FTC warns it will go after ed tech companies misusing children’s data

The crackdown comes as lawmakers look to update children's privacy protections.
AUCKLAND, NEW ZEALAND - APRIL 15: Ivy Goodall (11) meets with her teacher and her classmates at Mahurangi College in Google Classroom. (Photo by Fiona Goodall/Getty Images)

The Federal Trade Commission voted 5-0 on Thursday to issue a policy statement warning education tech companies against using data collected from children via education services for additional commercial purposes, including marketing and advertising.

The policy statement is a clarification on how companies should follow guidelines set forth in the 1998 Children’s Online Privacy Protection Act, and declares that the FTC will seek to “vigilantly enforce the law” with Thursday’s policy changes in mind.

“Kids have a right to learn in private,” said Democratic commissioner Alvaro Bedoya, who was sworn in at the Thursday meeting. Bedoya noted that the industry currently puts lower-income students, who are more likely to use unpaid apps, at higher risk of having their data collected and used.

The regulator is drawing a hardline on the industry bending current children’s privacy law to have parents opt into sharing a buffet of data, including to advertisers. Use of educational technology exploded during the pandemic as schools were forced to move to virtual learning. The new guidance also extends to consent given by schools to ed tech companies.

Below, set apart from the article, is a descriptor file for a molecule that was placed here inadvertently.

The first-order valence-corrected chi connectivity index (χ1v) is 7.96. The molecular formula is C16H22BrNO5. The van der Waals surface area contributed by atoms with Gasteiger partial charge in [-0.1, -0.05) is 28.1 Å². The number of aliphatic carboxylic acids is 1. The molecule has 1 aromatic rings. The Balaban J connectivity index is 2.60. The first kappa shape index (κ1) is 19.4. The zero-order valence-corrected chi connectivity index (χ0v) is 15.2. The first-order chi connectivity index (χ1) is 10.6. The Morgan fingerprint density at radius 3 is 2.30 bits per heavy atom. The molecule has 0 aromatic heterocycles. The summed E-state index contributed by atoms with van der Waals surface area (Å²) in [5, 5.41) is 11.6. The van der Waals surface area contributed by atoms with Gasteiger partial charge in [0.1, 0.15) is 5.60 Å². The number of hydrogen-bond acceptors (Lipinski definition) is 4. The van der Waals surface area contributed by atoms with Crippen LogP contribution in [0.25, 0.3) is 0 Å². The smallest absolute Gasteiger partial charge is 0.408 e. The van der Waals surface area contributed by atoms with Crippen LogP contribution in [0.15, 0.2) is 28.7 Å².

The policy statement also clarifies that ed tech companies can’t hold onto children’s data indefinitely. The FTC pointed to its March settlement with Weight Watchers which penalized the company $1.5 million for violating children’s privacy laws. As a part of the settlement, Weight Watchers’ kids app Kurbo is banned from retaining the data of users under 13 for more than a year.

The policy paper also makes clear that ed tech companies need to have security procedures in place to protect children’s data.

“Students must be able to do their schoolwork without surveillance by companies looking to harvest their data to pad their bottom line,” said Samuel Levine, director of the FTC’s Bureau of Consumer Protection. “Parents should not have to choose between their children’s privacy and their participation in the digital classroom. The FTC will be closely monitoring this market to ensure that parents are not being forced to surrender to surveillance for their kids’ technology to turn on.”

The clarification comes as the FTC undergoes the process of updating its rules on children’s privacy more broadly.

Members of Congress who have expressed interest in updating COPPA praised the agency’s actions.


“We applaud the FTC’s attention to this urgent problem and its acknowledgment that a child’s education should never come at the expense of their privacy,” wrote Sens. Edward Markey, D-Mass., Sen. Bill Cassidy, R-La., Richard Blumenthal, D-Conn. and Cynthia Lummis, R-Wyo. “The FTC’s policy statement is an important step in the right direction, but it is not a replacement for legislative action. Congress must pass our bill to update the Children’s Online Privacy Protection Act, expand safeguards to protect young teens, and ban targeted marketing to children.”  

Markey was the sponsor of the original COPPA Act and proposed an updated version in 2021 alongside Cassidy.

President Biden, who made children’s privacy a focus of his March State of the Union address, also praised the agency’s actions.

“I want to commend the Federal Trade Commission for unanimously taking a big step in that direction today,” Biden said in a press release.  “When children and parents access online educational products, they shouldn’t be forced to accept tracking and surveillance to do so.”

COPPA only protects children under 13, making older teens and college students still susceptible to industry surveillance.

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